Modern transportation has made travel to most places in Korea, no matter how distant from Seoul, easy and comfortable. However, there are exceptions. One of these exceptions is Ulleung Island. Its distance from the mainland and the fickleness of the local weather often make any trip to the island one of delays and seasickness—but those who travel there say that it is well worth the discomforts.
Despite its remoteness, Ulleung Island has been transformed and modernized over the past couple of decades. This is likely due in large part to the tourism associated with the nearby Dokdo sovereignty issue. But what was Ulleung Island like a century ago?
In the 1880s, the island was described as beautifully wooded with huge trees and a tall mountain that towered 4,000 feet above the sea. According to one visitor, it was relatively uninhabited except in the summer time, when Korean shipbuilders would arrive to cut timber for building ships.
But in 1883, the government equipped a number of Koreans with seed, livestock, provisions and weapons so that they could permanently settle upon the island. A small number of Japanese who had illegally dwelt and poached timber from the island were then deported back to Japan.
The timber was extremely valuable and, in 1884, became one of the first concessions Korea granted to a foreigner. The man was James F. Mitchell, an Englishman, and he was given the right to harvest timber and sell it in the foreign ports of Japan and China. Japanese newspapers of the time declared Mitchell the new king (pro tem) of the island. His reign, if one could call it that, ended rather quickly when it was discovered that the Korean government had granted the concession not only to him but also to an American and Japanese firm as well. Naturally enough, this caused some confusion and the concessions were basically nullified.
In 1898, a member of the Korean Customs Service visited the island and noted that it was populated by some 3,000 Koreans who were primarily shipbuilders and famers. He claimed, however, that Korean settlers from the mainland were coming in greater numbers because “life on the island is comparatively easy.” There were few taxes and the soil was so rich that two crops of wheat, barley, potatoes and beans could be grown each year. But the officer was surprised to discover no domestic animals in any form on the entire island, including dogs, pigs, horses and cattle. The only exception was a few chickens.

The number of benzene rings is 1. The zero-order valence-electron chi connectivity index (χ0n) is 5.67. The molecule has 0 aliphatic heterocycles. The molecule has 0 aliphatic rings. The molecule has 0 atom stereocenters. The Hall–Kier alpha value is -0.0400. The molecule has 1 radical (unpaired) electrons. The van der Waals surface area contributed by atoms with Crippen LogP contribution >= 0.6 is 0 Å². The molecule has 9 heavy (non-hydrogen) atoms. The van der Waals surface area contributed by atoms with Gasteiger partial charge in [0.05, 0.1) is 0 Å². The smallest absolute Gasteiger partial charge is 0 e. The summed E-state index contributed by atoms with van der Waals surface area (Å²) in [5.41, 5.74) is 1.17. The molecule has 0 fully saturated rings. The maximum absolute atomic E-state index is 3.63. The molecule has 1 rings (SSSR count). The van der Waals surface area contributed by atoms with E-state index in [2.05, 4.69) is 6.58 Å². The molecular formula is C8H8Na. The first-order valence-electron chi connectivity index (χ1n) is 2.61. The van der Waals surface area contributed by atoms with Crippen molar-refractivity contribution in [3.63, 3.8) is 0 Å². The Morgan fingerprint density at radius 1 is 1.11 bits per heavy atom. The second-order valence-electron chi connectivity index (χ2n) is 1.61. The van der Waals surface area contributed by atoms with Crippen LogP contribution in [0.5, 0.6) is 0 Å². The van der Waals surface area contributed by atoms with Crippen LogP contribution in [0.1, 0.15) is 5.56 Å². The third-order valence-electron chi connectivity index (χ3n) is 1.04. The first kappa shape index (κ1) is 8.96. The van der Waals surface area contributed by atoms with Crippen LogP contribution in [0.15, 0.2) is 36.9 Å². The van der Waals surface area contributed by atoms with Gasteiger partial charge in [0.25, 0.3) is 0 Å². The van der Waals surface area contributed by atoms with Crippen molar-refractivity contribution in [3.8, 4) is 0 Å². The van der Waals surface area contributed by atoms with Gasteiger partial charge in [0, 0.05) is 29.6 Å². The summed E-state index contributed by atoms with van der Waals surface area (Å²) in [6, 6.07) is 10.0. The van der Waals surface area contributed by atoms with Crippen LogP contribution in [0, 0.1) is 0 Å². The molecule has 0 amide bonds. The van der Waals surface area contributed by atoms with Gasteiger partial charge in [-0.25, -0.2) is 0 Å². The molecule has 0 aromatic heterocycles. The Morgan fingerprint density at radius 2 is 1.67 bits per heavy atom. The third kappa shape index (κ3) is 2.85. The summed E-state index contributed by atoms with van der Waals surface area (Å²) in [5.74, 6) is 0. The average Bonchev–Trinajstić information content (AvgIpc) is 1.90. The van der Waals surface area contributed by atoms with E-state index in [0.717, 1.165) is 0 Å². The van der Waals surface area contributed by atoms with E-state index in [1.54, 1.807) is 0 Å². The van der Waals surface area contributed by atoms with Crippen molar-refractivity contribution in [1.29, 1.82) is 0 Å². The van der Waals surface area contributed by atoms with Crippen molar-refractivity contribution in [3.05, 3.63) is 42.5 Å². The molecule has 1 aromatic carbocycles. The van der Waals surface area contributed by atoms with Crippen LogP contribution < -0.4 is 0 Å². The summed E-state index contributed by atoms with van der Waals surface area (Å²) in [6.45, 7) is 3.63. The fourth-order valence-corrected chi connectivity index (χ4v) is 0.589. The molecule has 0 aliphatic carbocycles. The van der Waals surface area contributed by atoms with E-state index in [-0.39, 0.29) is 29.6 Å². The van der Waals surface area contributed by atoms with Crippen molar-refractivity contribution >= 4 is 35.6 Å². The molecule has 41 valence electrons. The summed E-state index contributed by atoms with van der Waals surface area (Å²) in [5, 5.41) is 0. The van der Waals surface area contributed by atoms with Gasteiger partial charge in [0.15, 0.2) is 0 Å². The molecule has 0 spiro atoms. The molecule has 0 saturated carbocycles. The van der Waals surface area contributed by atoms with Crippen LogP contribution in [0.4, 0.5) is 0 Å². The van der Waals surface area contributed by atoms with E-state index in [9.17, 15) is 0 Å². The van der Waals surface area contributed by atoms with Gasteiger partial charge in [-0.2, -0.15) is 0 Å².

Apparently he was unaware that during the previous year, the island had been allegedly plagued with huge rats and birds that devastated the crops and caused great concern amongst the islanders.
But it wasn’t just rats and birds plaguing Ulleung residents. In 1897, a Korean named Bae Chung-jun arrived on the island claiming to have been granted the right to levy taxes and harvest and sell timber to the Japanese. He was extremely abusive and intimidated the islanders by attempting to murder some of them. Soon, a mob of islanders formed in resistance. They lynched Bae and hanged him from a tree in front of the government building before they dispersed.
There was also the matter of illegal Japanese immigrants—mostly from Oki Island. According to the Customs agent, there were some 200 Japanese men and women living on the island who were engaged in trade and lumbering. They imported kerosene, matches, cloth, and umbrellas and exported beans, barley, seaweed and, of course, poached timber. While some of the trade with the Japanese may have been beneficial to the islanders, there were also problems.
In April 1898, a group of Japanese men allegedly assaulted a Korean woman. In retaliation, a group of Korean men gathered and demanded retribution—but they were set upon by the Japanese, who were armed with swords and guns. A short fight ensued in which a Korean was wounded and the rest sent fleeing back to their village. The victorious Japanese then forced the Korean magistrate to grant them the right to harvest timber.
Just over ten years later, Korea ceased to be an independent country and became a part of the Japanese empire. No longer were the Japanese illegal immigrants but unwanted settlers.
Robert Neff has authored or co-authored several books including Korea Through Western Eyes and The Lives of Westerners in Joseon Korea. He currently writes a twice-weekly column for the Korea Times entitled “Did you know?” as well as a twice-monthly historical column for the Jeju Weekly.